I’m Jeremy Sarber, a disciple of our great God and Savior Jesus Christ, Reformed Baptist, funeral home chaplain, member of Grace Fellowship Church, host of Sunday Tapes, and creator of KJV Scripture Journals.

Centralization versus decentralization

I stumbled upon an article by the author, Erik Hoel, and the first few paragraphs jumped out at me because centralization on the Web has concerned me for years. He writes:

If I compare my experience on the web now to that of 15 or 20 years ago, the obvious difference is centralization. Almost everything has been centralized, from where I consume entertainment to where I listen to music to how I get my news to how I interact with other web denizens. That the internet trends inexorably to centralization is neither a good or bad thing, more like a force of nature—one might as well argue with a hurricane.

Of course, there’s been a lot of bad from this tendency. Centralization is why spying on your privacy is such big business, centralization is what forces culture wars, and it is sometimes the creation of a strangling monopoly that can lead to stagnation. Over the past 15 years, centralization of the web has concentrated discourse into a small number of companies, who often abuse their power with impunity.

But centralization on the web has had some obvious positive effects as well—ease of use, the beautification of user-interfaces, the streamlining of communication, the streamlining of basically everything. There’s a really good reason why centralization happens, which is that it is, from a user’s experience, preferable. And decentralization has its downsides: it is terrible for throughput, for audience building, for reaching critical mass.

Erik is right. Centralize the Web—think Facebook or Google—and things are easier for the average person. Meanwhile, big companies are increasingly able to take advantage of us and make a lot of money in the process.

Decentralize the Web—think independent blogs or Mastodon—and things get complicated for people. For example, I’m a relatively tech-savvy person, yet I recently abandoned the IndieWeb because the advantages hardly outweigh the headaches of duct-taping together fifteen different tools and services to make it work. As another example, I launched an instance of Mastodon, but I have low expectations of pulling many people away from Facebook or Twitter.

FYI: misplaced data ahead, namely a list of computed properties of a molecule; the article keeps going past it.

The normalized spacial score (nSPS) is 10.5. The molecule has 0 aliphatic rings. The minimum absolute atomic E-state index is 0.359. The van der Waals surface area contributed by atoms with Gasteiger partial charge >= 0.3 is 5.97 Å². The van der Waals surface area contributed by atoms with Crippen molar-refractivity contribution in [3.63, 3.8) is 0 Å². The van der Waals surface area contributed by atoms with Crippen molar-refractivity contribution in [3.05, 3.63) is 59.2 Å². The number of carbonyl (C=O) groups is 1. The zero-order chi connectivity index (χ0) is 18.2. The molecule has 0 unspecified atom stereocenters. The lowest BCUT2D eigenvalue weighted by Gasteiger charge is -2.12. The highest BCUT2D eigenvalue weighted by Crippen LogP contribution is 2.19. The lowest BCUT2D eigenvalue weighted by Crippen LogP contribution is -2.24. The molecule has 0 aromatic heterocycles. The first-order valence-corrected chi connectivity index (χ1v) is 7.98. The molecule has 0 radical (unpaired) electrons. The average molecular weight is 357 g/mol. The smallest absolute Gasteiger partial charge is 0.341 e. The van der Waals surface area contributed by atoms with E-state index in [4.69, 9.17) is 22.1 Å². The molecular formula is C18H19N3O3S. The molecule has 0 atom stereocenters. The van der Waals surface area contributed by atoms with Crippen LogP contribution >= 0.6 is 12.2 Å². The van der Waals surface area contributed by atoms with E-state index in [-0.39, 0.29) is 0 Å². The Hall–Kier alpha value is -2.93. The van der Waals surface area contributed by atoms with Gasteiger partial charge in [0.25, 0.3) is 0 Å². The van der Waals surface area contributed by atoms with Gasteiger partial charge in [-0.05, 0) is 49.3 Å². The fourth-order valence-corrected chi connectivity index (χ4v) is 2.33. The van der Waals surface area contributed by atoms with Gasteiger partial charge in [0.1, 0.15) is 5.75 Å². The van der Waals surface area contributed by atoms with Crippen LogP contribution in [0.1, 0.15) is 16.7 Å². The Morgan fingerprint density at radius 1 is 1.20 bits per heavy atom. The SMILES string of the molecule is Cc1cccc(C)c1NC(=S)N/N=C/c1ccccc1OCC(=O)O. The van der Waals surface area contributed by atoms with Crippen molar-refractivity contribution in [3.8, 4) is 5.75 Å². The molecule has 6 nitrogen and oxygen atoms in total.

I escaped the Apple ecosystem for the better part of a year to rely exclusively on open source tools. I even ditched my iPhone. I followed every pro-privacy recommendation from email aliases to VPNs to protect myself from big data companies. I quit Google and all social media. I published exclusively to my personal, IndieWeb site. I relied on email for online communication. I moved away from Netflix, Spotify, and pretty much every other prominent tech company.

Why? It was a matter of principle. I value privacy, independence, and decentralization.

What did I learn from the experiment? It’s inconvenient to the point of frustrating.

I somewhat reluctantly disagree with Erik’s claim that centralization is neither good nor bad. When Walmart moves into town, on the one hand, shopping is easier and less expensive for people. On the other hand, mom-and-pop specialty stores cease to exist along with the personal customer service they once offered. Then, what happens when Walmart is the only place to shop?

Which is ultimately better—principles or convenience? We all have to answer that question for ourselves, but it’s evident convenience wins most hearts. Those fighting for principles on the Web face a steep uphill battle.